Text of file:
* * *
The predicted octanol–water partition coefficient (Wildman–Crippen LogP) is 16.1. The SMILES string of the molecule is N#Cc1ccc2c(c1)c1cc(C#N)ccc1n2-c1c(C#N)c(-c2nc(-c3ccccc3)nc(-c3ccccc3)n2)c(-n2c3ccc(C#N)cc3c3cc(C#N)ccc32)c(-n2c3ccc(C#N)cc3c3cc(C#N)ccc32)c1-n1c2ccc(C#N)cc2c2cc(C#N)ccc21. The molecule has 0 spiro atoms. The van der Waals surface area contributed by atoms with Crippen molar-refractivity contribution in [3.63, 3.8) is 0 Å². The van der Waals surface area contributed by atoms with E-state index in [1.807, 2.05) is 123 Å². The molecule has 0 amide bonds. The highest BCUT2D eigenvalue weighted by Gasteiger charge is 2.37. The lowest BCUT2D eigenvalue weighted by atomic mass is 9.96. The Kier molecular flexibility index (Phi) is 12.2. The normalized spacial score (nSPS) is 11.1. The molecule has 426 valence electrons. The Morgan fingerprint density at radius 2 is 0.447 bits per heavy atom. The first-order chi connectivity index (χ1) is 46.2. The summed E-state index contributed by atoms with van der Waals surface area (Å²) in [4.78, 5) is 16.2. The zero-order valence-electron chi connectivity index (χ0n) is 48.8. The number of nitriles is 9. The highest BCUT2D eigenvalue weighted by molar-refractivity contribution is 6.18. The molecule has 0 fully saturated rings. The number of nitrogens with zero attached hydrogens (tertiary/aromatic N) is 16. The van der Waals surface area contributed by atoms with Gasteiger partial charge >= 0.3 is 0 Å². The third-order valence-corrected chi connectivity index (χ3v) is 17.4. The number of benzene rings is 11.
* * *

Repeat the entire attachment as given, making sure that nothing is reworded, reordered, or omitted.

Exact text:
The predicted octanol–water partition coefficient (Wildman–Crippen LogP) is 16.1. The SMILES string of the molecule is N#Cc1ccc2c(c1)c1cc(C#N)ccc1n2-c1c(C#N)c(-c2nc(-c3ccccc3)nc(-c3ccccc3)n2)c(-n2c3ccc(C#N)cc3c3cc(C#N)ccc32)c(-n2c3ccc(C#N)cc3c3cc(C#N)ccc32)c1-n1c2ccc(C#N)cc2c2cc(C#N)ccc21. The molecule has 0 spiro atoms. The van der Waals surface area contributed by atoms with Crippen molar-refractivity contribution in [3.63, 3.8) is 0 Å². The van der Waals surface area contributed by atoms with E-state index in [1.807, 2.05) is 123 Å². The molecule has 0 amide bonds. The highest BCUT2D eigenvalue weighted by Gasteiger charge is 2.37. The lowest BCUT2D eigenvalue weighted by atomic mass is 9.96. The Kier molecular flexibility index (Phi) is 12.2. The normalized spacial score (nSPS) is 11.1. The molecule has 426 valence electrons. The Morgan fingerprint density at radius 2 is 0.447 bits per heavy atom. The first-order chi connectivity index (χ1) is 46.2. The summed E-state index contributed by atoms with van der Waals surface area (Å²) in [4.78, 5) is 16.2. The zero-order valence-electron chi connectivity index (χ0n) is 48.8. The number of nitriles is 9. The highest BCUT2D eigenvalue weighted by molar-refractivity contribution is 6.18. The molecule has 0 fully saturated rings. The number of nitrogens with zero attached hydrogens (tertiary/aromatic N) is 16. The van der Waals surface area contributed by atoms with Gasteiger partial charge >= 0.3 is 0 Å². The third-order valence-corrected chi connectivity index (χ3v) is 17.4. The number of benzene rings is 11.